What difference does it make how much you have? What you do not have amounts to so much more.
Sometimes, I think, I don't live in a house. I live in a storage unit with a kitchen and dining area.
It's not my fault. I blame old age.
When you were young, you eventually (or in my case, quickly) broke your toys, wrecked your bike and outgrew your clothes.
In adulthood, we've learned to take care of everything, so it is slow to wear out. And our growth has reached an equilibrium that finds suits, shirts and shoes (particularly shoes) lasting for years.
So where do we put it?
Attics and basements and closets and guest rooms and garages and back-yard sheds.
We're like modern-day pharaohs stocking up on useful items, not for the afterlife, but for next month.
We are a three-day yard sale waiting to happen.
Only it never does.
And if it did, who would buy it?
How many screwdrivers does a homeowner need? How many hammers? How many boxes of old phone cords and outdated computer parts? What about an unopened box of big floppy disks?
I am a man who doesn't worry about burglars. They would quickly leave from boredom.
There's little market for plastic Easter eggs and stuffed bunnies and a half-dozen baskets with fake cellophane grass.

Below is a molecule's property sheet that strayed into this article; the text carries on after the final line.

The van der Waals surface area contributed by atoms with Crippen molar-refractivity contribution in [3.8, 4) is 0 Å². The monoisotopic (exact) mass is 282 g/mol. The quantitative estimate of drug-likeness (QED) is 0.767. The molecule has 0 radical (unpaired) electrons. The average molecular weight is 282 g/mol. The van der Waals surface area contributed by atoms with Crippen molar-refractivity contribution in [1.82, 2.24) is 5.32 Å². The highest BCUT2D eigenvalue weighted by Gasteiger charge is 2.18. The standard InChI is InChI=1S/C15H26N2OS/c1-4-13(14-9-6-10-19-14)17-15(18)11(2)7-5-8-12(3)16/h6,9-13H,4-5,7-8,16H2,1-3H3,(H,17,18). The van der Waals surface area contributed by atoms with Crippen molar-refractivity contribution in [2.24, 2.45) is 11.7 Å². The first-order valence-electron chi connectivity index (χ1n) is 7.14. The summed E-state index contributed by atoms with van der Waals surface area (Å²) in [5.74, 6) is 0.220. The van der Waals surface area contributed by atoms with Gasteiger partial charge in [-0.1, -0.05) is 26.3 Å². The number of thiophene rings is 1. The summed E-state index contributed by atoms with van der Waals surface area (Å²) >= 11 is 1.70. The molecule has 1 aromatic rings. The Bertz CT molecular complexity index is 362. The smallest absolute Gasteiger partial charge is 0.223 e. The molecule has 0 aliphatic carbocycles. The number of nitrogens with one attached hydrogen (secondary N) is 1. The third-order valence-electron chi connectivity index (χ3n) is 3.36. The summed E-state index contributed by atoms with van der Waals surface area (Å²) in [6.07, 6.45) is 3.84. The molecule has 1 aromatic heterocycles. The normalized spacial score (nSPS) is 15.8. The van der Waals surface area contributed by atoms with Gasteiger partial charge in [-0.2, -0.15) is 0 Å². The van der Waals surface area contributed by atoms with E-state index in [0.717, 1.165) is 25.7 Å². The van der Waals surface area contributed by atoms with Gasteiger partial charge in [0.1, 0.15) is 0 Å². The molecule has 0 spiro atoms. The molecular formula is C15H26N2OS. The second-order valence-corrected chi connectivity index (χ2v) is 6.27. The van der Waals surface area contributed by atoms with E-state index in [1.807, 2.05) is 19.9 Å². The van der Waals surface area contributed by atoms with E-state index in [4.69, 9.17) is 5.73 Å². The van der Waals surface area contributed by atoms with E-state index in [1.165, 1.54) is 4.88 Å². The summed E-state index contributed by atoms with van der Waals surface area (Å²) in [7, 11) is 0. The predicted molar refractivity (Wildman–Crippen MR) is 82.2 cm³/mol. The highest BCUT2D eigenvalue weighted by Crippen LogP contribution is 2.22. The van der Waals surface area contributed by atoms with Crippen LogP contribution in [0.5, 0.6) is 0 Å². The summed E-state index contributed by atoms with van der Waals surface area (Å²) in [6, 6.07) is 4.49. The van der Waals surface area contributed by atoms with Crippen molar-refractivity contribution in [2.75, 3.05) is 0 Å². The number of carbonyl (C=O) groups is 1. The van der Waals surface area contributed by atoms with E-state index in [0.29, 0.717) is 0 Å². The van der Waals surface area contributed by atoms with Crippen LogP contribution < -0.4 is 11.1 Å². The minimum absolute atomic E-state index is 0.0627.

Who would want enough Christmas ornaments to decorate a small forest?
Or old books and magazines? How can you throw out a 1995 issue of Consumer Reports? Surely, I think, I might one day want to know something within it.
I have every tie I ever owned.
I have socks, not threadbare enough for the rag drawer, but no longer elastic enough to stay up over my ankles through the workday.
I have souvenir T-shirts from 1970s vacations.
I have dozens of coffee mugs, their commemorative or commercial messages long since faded by the dishwasher's wear.
I have all this stuff, uncountable, immeasurable and practically uninsurable. And I have no reason why.
One man treasure, I guess, is another man's junk.
And junk is something you throw away three weeks before you need it.
Reach Bill Kirby at (706) 823-3344 or firstname.lastname@example.org.
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